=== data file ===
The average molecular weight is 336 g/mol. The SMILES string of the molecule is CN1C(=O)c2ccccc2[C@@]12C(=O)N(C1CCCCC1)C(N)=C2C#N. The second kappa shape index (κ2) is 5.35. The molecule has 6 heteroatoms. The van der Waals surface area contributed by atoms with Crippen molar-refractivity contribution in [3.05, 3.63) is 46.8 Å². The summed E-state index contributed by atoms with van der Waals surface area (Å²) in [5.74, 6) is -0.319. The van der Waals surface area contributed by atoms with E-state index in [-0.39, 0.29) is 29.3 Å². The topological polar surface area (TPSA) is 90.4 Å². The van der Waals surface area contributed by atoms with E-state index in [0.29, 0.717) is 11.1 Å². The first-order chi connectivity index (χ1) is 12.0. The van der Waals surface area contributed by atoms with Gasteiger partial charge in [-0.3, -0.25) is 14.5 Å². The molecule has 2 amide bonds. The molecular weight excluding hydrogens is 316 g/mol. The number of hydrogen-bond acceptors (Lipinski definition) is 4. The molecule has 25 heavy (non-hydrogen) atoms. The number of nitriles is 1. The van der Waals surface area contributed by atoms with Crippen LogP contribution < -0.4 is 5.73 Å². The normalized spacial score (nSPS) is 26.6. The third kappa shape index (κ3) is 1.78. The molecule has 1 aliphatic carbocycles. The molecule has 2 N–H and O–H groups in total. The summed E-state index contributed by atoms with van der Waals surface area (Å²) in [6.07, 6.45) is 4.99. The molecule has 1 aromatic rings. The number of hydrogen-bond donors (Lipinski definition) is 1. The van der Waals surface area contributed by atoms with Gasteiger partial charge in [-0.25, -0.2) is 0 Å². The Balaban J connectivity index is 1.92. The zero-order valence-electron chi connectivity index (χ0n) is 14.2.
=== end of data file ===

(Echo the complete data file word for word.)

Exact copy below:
The average molecular weight is 336 g/mol. The SMILES string of the molecule is CN1C(=O)c2ccccc2[C@@]12C(=O)N(C1CCCCC1)C(N)=C2C#N. The second kappa shape index (κ2) is 5.35. The molecule has 6 heteroatoms. The van der Waals surface area contributed by atoms with Crippen molar-refractivity contribution in [3.05, 3.63) is 46.8 Å². The summed E-state index contributed by atoms with van der Waals surface area (Å²) in [5.74, 6) is -0.319. The van der Waals surface area contributed by atoms with E-state index in [-0.39, 0.29) is 29.3 Å². The topological polar surface area (TPSA) is 90.4 Å². The van der Waals surface area contributed by atoms with E-state index in [0.29, 0.717) is 11.1 Å². The first-order chi connectivity index (χ1) is 12.0. The van der Waals surface area contributed by atoms with Gasteiger partial charge in [-0.3, -0.25) is 14.5 Å². The molecule has 2 amide bonds. The molecular weight excluding hydrogens is 316 g/mol. The number of hydrogen-bond acceptors (Lipinski definition) is 4. The molecule has 25 heavy (non-hydrogen) atoms. The number of nitriles is 1. The van der Waals surface area contributed by atoms with Crippen LogP contribution < -0.4 is 5.73 Å². The normalized spacial score (nSPS) is 26.6. The third kappa shape index (κ3) is 1.78. The molecule has 1 aliphatic carbocycles. The molecule has 2 N–H and O–H groups in total. The summed E-state index contributed by atoms with van der Waals surface area (Å²) in [6.07, 6.45) is 4.99. The molecule has 1 aromatic rings. The number of hydrogen-bond donors (Lipinski definition) is 1. The van der Waals surface area contributed by atoms with Gasteiger partial charge in [-0.25, -0.2) is 0 Å². The Balaban J connectivity index is 1.92. The zero-order valence-electron chi connectivity index (χ0n) is 14.2.